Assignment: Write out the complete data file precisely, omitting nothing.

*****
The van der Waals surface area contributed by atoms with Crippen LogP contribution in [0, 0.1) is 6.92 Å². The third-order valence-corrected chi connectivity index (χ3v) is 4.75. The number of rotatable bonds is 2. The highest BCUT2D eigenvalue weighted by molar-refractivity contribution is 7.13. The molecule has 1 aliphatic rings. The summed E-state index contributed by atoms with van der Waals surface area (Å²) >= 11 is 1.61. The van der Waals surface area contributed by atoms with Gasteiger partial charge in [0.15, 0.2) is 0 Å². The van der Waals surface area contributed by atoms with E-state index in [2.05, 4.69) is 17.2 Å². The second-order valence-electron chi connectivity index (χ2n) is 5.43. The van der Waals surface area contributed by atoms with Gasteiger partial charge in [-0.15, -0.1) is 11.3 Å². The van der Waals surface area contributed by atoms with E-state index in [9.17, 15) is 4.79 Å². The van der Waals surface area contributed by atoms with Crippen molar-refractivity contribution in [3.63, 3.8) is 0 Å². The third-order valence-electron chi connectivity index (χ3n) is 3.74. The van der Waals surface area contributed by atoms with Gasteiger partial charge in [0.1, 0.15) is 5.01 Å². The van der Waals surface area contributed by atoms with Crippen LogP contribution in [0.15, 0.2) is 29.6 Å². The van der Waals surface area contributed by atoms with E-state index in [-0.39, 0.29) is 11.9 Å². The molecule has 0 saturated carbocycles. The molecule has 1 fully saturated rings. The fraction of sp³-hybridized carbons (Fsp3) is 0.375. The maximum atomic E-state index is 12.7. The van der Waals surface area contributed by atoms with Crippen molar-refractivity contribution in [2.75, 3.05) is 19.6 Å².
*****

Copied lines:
The van der Waals surface area contributed by atoms with Crippen LogP contribution in [0, 0.1) is 6.92 Å². The third-order valence-corrected chi connectivity index (χ3v) is 4.75. The number of rotatable bonds is 2. The highest BCUT2D eigenvalue weighted by molar-refractivity contribution is 7.13. The molecule has 1 aliphatic rings. The summed E-state index contributed by atoms with van der Waals surface area (Å²) >= 11 is 1.61. The van der Waals surface area contributed by atoms with Gasteiger partial charge in [0.15, 0.2) is 0 Å². The van der Waals surface area contributed by atoms with E-state index in [2.05, 4.69) is 17.2 Å². The second-order valence-electron chi connectivity index (χ2n) is 5.43. The van der Waals surface area contributed by atoms with Gasteiger partial charge in [-0.15, -0.1) is 11.3 Å². The van der Waals surface area contributed by atoms with E-state index in [9.17, 15) is 4.79 Å². The van der Waals surface area contributed by atoms with Crippen molar-refractivity contribution in [3.63, 3.8) is 0 Å². The third-order valence-electron chi connectivity index (χ3n) is 3.74. The van der Waals surface area contributed by atoms with Gasteiger partial charge in [0.1, 0.15) is 5.01 Å². The van der Waals surface area contributed by atoms with Crippen LogP contribution in [0.15, 0.2) is 29.6 Å². The van der Waals surface area contributed by atoms with E-state index in [-0.39, 0.29) is 11.9 Å². The molecule has 0 saturated carbocycles. The molecule has 1 fully saturated rings. The fraction of sp³-hybridized carbons (Fsp3) is 0.375. The maximum atomic E-state index is 12.7. The van der Waals surface area contributed by atoms with Crippen molar-refractivity contribution in [2.75, 3.05) is 19.6 Å².